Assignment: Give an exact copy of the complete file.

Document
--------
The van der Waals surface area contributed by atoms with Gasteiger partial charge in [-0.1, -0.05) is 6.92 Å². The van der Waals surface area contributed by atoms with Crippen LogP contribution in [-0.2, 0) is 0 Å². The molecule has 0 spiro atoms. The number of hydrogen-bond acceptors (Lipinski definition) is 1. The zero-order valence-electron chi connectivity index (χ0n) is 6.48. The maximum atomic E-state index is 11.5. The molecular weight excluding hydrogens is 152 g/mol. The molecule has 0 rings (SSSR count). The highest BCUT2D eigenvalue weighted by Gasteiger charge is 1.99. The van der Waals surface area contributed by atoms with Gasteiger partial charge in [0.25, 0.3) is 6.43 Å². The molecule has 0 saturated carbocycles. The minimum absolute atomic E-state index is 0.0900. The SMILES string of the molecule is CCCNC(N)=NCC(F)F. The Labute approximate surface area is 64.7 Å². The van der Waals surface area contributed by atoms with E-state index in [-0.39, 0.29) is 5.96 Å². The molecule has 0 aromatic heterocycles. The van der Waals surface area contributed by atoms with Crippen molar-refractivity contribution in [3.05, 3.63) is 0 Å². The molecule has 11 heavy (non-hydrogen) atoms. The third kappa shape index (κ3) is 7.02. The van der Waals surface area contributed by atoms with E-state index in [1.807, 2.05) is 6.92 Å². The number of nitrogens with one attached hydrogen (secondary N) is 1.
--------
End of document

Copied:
The van der Waals surface area contributed by atoms with Gasteiger partial charge in [-0.1, -0.05) is 6.92 Å². The van der Waals surface area contributed by atoms with Crippen LogP contribution in [-0.2, 0) is 0 Å². The molecule has 0 spiro atoms. The number of hydrogen-bond acceptors (Lipinski definition) is 1. The zero-order valence-electron chi connectivity index (χ0n) is 6.48. The maximum atomic E-state index is 11.5. The molecular weight excluding hydrogens is 152 g/mol. The molecule has 0 rings (SSSR count). The highest BCUT2D eigenvalue weighted by Gasteiger charge is 1.99. The van der Waals surface area contributed by atoms with Gasteiger partial charge in [0.25, 0.3) is 6.43 Å². The molecule has 0 saturated carbocycles. The minimum absolute atomic E-state index is 0.0900. The SMILES string of the molecule is CCCNC(N)=NCC(F)F. The Labute approximate surface area is 64.7 Å². The van der Waals surface area contributed by atoms with E-state index in [-0.39, 0.29) is 5.96 Å². The molecule has 0 aromatic heterocycles. The van der Waals surface area contributed by atoms with Crippen molar-refractivity contribution in [3.05, 3.63) is 0 Å². The molecule has 11 heavy (non-hydrogen) atoms. The third kappa shape index (κ3) is 7.02. The van der Waals surface area contributed by atoms with E-state index in [1.807, 2.05) is 6.92 Å². The number of nitrogens with one attached hydrogen (secondary N) is 1.